Enhancing Safety Climate through Leadership (Foundations for Safety Leadership) (Completed – 2014-2019)
Stefanie Johnson, Natalie Schwatka, John Rosecrance, Jack Dennerlein, Jamie Tessler, Dan Weinstein, Tiffany Rice, Mark Fullen, Marissa Beldon
The National Academies’ review of NIOSH’s construction program concluded, as has OSHA, that having a positive safety culture and strong job site safety climate are critical to improving safety and health outcomes for construction workers. Research has also shown that effective frontline leadership helps strengthen job site safety climate. CPWR embarked on two research projects to address these important issues.
Developing the Safety Climate Workbook and Safety Climate Assessment Tool (S-CAT)
The purpose of this project was to begin addressing the need to translate decades of safety climate research into practical tools specifically for the construction industry. In 2013, we held a workshop with construction industry stakeholders and asked them to work together to answer a number of questions regarding what safety climate means in construction and how to measure it. The group identified eight leading indicators of safety climate: Demonstrating management commitment; Aligning and integrating safety as a value; Ensuring accountability at all levels; Improving site safety leadership; Empowering and involving workers; Improving communication; Training at all levels; and Encouraging owner/client involvement. After the workshop, we created a safety climate workbook and a rubric-based measurement tool called the Safety Climate Assessment Tool (S-CAT) that construction companies of any size could use to self-assess their level of safety climate maturity across the indicators and identify ways to continually improve along the spectrum from inattentive to exemplary in their efforts to strengthen job site safety climate.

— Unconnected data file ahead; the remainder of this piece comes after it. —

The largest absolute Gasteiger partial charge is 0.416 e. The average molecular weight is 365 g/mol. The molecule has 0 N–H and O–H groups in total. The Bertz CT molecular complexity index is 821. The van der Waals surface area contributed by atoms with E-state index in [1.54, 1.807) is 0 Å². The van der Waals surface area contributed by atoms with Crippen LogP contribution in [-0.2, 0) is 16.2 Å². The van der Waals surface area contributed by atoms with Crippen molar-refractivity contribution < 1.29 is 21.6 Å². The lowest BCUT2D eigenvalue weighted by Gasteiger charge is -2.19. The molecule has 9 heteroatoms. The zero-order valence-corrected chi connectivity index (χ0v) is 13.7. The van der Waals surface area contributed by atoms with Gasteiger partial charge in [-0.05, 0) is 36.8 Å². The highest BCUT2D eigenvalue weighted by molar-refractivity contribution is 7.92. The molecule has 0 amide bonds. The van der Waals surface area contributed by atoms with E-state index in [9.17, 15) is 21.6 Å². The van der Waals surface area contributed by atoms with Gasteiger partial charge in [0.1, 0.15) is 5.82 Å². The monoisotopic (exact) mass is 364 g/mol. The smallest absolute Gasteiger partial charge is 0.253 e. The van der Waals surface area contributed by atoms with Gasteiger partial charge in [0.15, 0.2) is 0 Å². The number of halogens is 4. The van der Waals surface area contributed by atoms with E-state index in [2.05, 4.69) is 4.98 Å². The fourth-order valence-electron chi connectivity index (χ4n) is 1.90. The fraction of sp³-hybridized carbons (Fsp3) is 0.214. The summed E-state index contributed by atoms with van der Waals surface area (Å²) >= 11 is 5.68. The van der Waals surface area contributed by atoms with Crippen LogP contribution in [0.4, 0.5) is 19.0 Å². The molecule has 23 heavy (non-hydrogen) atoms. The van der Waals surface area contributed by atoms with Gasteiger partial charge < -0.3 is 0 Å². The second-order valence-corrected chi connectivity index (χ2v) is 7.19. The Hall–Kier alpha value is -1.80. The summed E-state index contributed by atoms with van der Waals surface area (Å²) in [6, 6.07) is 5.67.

Developing the Foundations for Safety Leadership (FSL) training program
To continue pursuing this research agenda, in this project we focused on the identified safety climate indicator: Improving site safety leadership. Between 2014 and 2016, we worked with a curriculum development committee and many other stakeholders to develop the 2.5-hour FSL training program. At the start of 2017, the OSHA Training Institute announced that the FSL would become an official elective in the 30-hour course. All the training materials were also posted on CPWR’s website so that folks would be able to download them and use them in other types of training programs. Since the official rollout, over 100,000 frontline construction leaders, and others nationwide, have participated in the FSL training to learn the critical leadership skills needed to promote a positive safety climate on their worksites and improve safety outcomes.